A tale of Vanya, Sonia and Masha, sibling rivalry and loving Chekhov

The boy they all want for his body, but not his mind: Spike (Richard Gau) (centre), flanked by Cassandra (Kensiwe Tshabalala); Masha (Louise Saint-Claire) and Nina (Emilie Owen). Photograph by Suzy Bernstein

The boy they all want for his body, but not his mind: Spike (Richard Gau) (centre), flanked by Cassandra (Kensiwe Tshabalala); Masha (Louise Saint-Claire) and Nina (Emilie Owen). Photograph by Suzy Bernstein

Think Anton Chekhov, with his unique sense of family complexity, self-pity and misery. Think contemporary American popular culture with its crass loudness. Mash it all together, and you will yield an approximation of what you get in Vanya and Sonia and Masha and Spike, a wildly irreverent but empathetic and loving glance at the Russian dramatist, but also at sibling love, disparity and bigness of heart.

It’s an odd play to watch and seems uneven: In the first half, as each character emerges on stage and begins his or her shtick, there’s a point in the puerileness of it all, the loud American dialogue and the utter silly pettiness of what they are arguing over, where you think, can this get any more annoying? And it does. Almost unbearably.

But as the play unfolds, after an interval and several transitions between scenes and over its considerable length of more than two hours, there’s a melodiousness, a range of beautiful self-reflexive caveats and very fine performances that make you feel glad you sat through the first bit.

Vanya (Michael Richard) and Sonia (Bo Petersen) and Masha (Louise Saint-Claire) are middle-aged siblings. Their late parents were academics, and like the darkly funny characters developed by Alan Bleasdale in his masterful mini-series Jake’s Progress, the three children have idiosyncratically been named after Chekhov characters (Bleasdale uses Shakespeare as a case in point, featuring Duncan, Cordelia and Portia and a house named Elsinore). And in turn, the work is littered with obvious and subtle Chekhovian tropes, referencing everything from Three Sisters, to Uncle Vanya to The Seagull. Not to forget a nod in the direction of The Cherry Orchard.

But Chekhov is there in so many other ways than the purely academic or the inhouse literary joke: he’s there in the ways in which the three interface, and the challenges that engulf them and urge them on. He’s there in the pitiful humour. And he’s there in the hugely important caveats which give the whole work soul. This is no serious foray though. It’s light. Occasionally it’s funny and it’s often crispy with other references, around the edges.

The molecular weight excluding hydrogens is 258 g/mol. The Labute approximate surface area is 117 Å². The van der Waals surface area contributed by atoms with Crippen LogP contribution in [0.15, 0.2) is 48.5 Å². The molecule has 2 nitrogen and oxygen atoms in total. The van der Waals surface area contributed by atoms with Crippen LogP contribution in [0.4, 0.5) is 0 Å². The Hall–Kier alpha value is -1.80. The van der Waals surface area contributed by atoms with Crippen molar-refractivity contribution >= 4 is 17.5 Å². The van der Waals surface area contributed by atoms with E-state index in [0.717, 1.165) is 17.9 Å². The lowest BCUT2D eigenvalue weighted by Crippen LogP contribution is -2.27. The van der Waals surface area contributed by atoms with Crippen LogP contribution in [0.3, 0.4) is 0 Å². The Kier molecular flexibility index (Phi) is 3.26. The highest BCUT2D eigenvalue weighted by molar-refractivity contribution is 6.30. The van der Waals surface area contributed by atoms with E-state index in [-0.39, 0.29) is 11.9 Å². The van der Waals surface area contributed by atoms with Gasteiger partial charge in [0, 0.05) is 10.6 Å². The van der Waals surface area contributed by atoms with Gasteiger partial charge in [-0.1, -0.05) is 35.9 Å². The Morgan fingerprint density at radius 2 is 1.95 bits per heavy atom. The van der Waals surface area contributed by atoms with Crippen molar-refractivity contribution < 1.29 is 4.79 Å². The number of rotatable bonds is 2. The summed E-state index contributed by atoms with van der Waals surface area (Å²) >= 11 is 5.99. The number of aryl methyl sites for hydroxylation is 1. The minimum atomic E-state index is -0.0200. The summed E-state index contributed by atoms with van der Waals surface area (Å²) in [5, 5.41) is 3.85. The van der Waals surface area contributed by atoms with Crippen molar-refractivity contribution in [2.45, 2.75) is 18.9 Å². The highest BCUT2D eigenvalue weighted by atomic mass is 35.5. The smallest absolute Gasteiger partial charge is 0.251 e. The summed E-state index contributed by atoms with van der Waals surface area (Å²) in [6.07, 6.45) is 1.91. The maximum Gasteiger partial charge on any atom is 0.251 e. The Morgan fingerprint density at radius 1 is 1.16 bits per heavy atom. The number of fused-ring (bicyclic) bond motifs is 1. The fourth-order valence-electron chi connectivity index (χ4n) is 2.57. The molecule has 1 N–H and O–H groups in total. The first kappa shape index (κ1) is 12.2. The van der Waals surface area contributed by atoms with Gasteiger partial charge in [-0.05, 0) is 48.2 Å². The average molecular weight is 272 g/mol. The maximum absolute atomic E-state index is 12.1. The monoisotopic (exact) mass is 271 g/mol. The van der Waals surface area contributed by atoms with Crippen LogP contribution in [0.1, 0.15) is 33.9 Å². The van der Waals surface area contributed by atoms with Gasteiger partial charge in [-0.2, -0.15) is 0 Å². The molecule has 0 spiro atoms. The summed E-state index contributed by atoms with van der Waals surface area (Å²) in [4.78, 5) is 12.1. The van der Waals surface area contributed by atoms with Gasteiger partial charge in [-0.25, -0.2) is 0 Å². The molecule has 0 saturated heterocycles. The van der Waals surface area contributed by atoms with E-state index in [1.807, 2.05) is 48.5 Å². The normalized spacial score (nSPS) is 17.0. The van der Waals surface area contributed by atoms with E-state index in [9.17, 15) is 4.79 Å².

Bo Petersen as the woebegone Sonia who was adopted at eight and at 52 feels she’s never had a life, really shines in this work. She lends her character a developed empathy which never loses its sense of authenticity, even through the grimly crass first act. Petersen enables Sonia to embody a sense of hilarity, be it in her man pajamas or her sequined costume that blends the evil queen in Snow White with a rip off of Maggie Smith.

And Richard injects a soul into his Vanya which, too, holds the work with the credibility it warrants.

Saint-Claire tones down her gushing over-the-top Americanness as the play develops, and at its denouement we begin to see some of the sophisticated nuance for which she is known and loved. And you begin to understand the soul of Masha rather than just allowing yourself to be turned away by her petulance and childishness.

The play also has three relative unknowns on stage: Tshabalala as the maid Cassandra, who casts back to the Greek tragic roots of the name with abandon and theatrical aplomb; Gau, in the role of the eponymous Spike that everyone wants for his body but no one wants for his mind; and Owen, as Nina, the pretty young thing next door who proves herself more theatrically savvy than movie star Masha. They’re all competent, but none sing with the three-dimensionality of the rest of the cast.

As the loud hysteria winds down, we’re left, with the backdrop of a magnificently detailed set and in the presence of complicated grown up emotions, glancing at the challenge of nursing ill and elderly parents, that of facing the concept of ageing in a world bruised and disrespected by growing technology, mediocrity and a sense of dispensability. And the play turns on its heel, reaching out and grabbing you by the heart quite quickly and quite mercilessly: suddenly all the flippancy slides into place, a counterpoint to your earlier annoyance. It’s a great play – don’t sneak out at interval.

  • Vanya and Sonia and Masha and Spike is written by Christopher Durang, directed by Bobby Heaney and designed by Jannie Swanepoel, with costume co-ordination by Melissa van Eck. It features Richard Gau, Emilie Owen, Bo Petersen, Michael Richard, Louise Saint-Claire, and Kensiwe Tshabalala and performs at the Pieter Toerien Theatre, Montecasino, Fourways, until August 10.

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